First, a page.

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Trump’s ‘America First’ quest meets its match in India

“We may make a tremendous deal there, or maybe we’ll slow it down. We’ll do it after the election. I think that could happen too,” Trump said at a Thursday rally. “But we’re only making deals if they’re good deals, because we’re putting America first.”

A senior administration official said a “wide scope” of issues have complicated progress toward a mini trade deal.

“We want to address a lot of concerns and we’re not quite there yet. We will likely have discussions with the prime minister about these concerns,” the official said in a call with reporters on Friday.

India is expected to announce some significant purchases of U.S. energy and defense products, but Trump’s fixation with imbalanced trading relationships is likely impeding any willingness to offer New Delhi any concessions.

India is the United States’ ninth-largest trading partner. The U.S. exported about $34 billion worth of goods to India in 2019, just a fraction of the $256 billion exported to Mexico, the top destination for U.S. goods last year.

Indian policies in a sense represent what Trump wants to do himself: protect domestic manufacturing and farmers through tariffs and quotas as a way of winning over important voting blocs.

The U.S. recorded a $24 billion trade deficit with India last year while India’s exports to the U.S. grew at a faster rate than U.S. exports to India. Those statistics could be driving the president’s reluctance to give India what it really wants — access again to the U.S.’ Generalized System of Preferences, a tariff-cutting program for developing countries that discounts duties on roughly $6 billion worth of Indian imports.

Policies that have fiercely guarded India’s markets have been the bane of multiple previous U.S. administrations. Even now, as India’s economy further slumps and pressure from neighboring China grows, New Delhi has continued to make protective moves. That includes a multiyear “Make in India” initiative aimed at bolstering the country’s manufacturing sector through local sourcing and production requirements.

The administration official said recent actions New Delhi has taken to bolster that program “are making the discussions a bit more difficult.”

India also released a national budget in late January that raised tariffs on a number of products that were under consideration to be cut or eliminated as part of a mini-agreement with the U.S.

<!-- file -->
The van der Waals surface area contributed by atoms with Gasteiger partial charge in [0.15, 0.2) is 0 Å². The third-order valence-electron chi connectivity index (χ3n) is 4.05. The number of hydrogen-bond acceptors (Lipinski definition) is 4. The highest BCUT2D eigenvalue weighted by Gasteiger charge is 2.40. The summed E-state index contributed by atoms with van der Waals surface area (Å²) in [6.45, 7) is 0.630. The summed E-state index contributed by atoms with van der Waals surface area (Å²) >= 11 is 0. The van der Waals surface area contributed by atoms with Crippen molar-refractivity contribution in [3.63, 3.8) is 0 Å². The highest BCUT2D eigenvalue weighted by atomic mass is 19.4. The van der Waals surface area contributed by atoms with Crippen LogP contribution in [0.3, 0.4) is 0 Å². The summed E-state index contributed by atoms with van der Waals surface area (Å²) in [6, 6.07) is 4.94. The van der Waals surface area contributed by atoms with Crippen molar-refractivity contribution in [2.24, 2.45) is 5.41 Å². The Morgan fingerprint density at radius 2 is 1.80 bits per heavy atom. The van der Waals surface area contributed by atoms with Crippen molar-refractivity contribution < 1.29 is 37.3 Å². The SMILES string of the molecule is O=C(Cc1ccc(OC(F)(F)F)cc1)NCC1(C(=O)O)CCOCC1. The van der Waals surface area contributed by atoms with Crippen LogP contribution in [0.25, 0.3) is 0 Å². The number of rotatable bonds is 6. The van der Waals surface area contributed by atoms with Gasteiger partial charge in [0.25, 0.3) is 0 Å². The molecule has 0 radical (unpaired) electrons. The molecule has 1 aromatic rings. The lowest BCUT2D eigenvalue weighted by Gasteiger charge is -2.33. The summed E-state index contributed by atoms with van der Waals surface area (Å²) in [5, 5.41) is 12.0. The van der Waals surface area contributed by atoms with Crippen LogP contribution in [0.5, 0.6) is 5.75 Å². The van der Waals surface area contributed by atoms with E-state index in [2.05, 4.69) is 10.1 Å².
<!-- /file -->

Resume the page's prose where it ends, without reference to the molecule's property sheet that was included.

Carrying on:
U.S.-India Business Council President Nisha Biswal said India’s tariff increases on walnuts, medical devices and other goods that were to be part of a trade deal further “complicated” the talks.

The negotiations also got hung up on details related to increasing access for U.S. dairy products and credit card companies.

In addition, India has balked at starting a standing dialogue focused on digital trade issues — an area where U.S. firms have raised alarm over Indian proposals on privacy and data storage requirements, according to a person briefed on the talks.

U.S. businesses were hoping a limited trade package would be a confidence-building move for a more comprehensive negotiation.

“A large deal will take many months, and likely years, in the making,” said Biswal, whose group represents companies that do business in India. “We are fundamentally looking at an Indian approach to trade that is still emerging and evolving from a more protectionist or closed trading system to a more open one.”

Modi’s latest actions may reflect efforts to drive domestic consumption and production in a nation also trying to stem a tide of cheap, Chinese imports and where a significant portion of the population still lives in poverty. India was also likely emboldened by the U.S. and other countries to stand firm or ramp up its tariffs.

“There have been steps in the global economy that have, also from the Indian perspective, felt like others were also pursuing some protectionist policies and the Indian feel like they want to follow suit,” Biswal added.

Trump could choose to step up the pressure on Indian exports to the U.S. in ways that would hurt its economy further.

For months, administration officials have weighed the launch of a so-called Section 301 trade investigation, a law that gives the president broad leeway to impose trade restrictions to address unfair trade actions. Trump used the same authority on China, which resulted in tariffs on hundreds of billions worth of imports, but no final decision has made on whether to apply it to India.

“I think the 301 process is one that will play out, but the focus right now from the executive branch I would say is trying to find the more proactive incentives for trying to get some of these issues resolved,” said Biswal.

At least this week, Trump may be content to maintain the warm relationship with a leader he views as a kindred spirit who can mobilize masses of supporters the president relishes. Modi’s visit to Houston in September where he held a joint rally with Trump brought the president one of his largest crowds. Trump has boasted that millions of Indians will be on the streets to greet him this week.

“It seems like this visit will be a roadshow, sort of a thank you for the ‘Howdy Modi’ event in September in Houston,” said Shruti Rajagopalan, a senior research fellow at George Mason University’s Mercatus Center. The Indian prime minister has taken it upon himself to put on a very good show for Trump. If anything big happens on trade, it will be surprising, and a very spur of the moment idea.”

Source: politico.com
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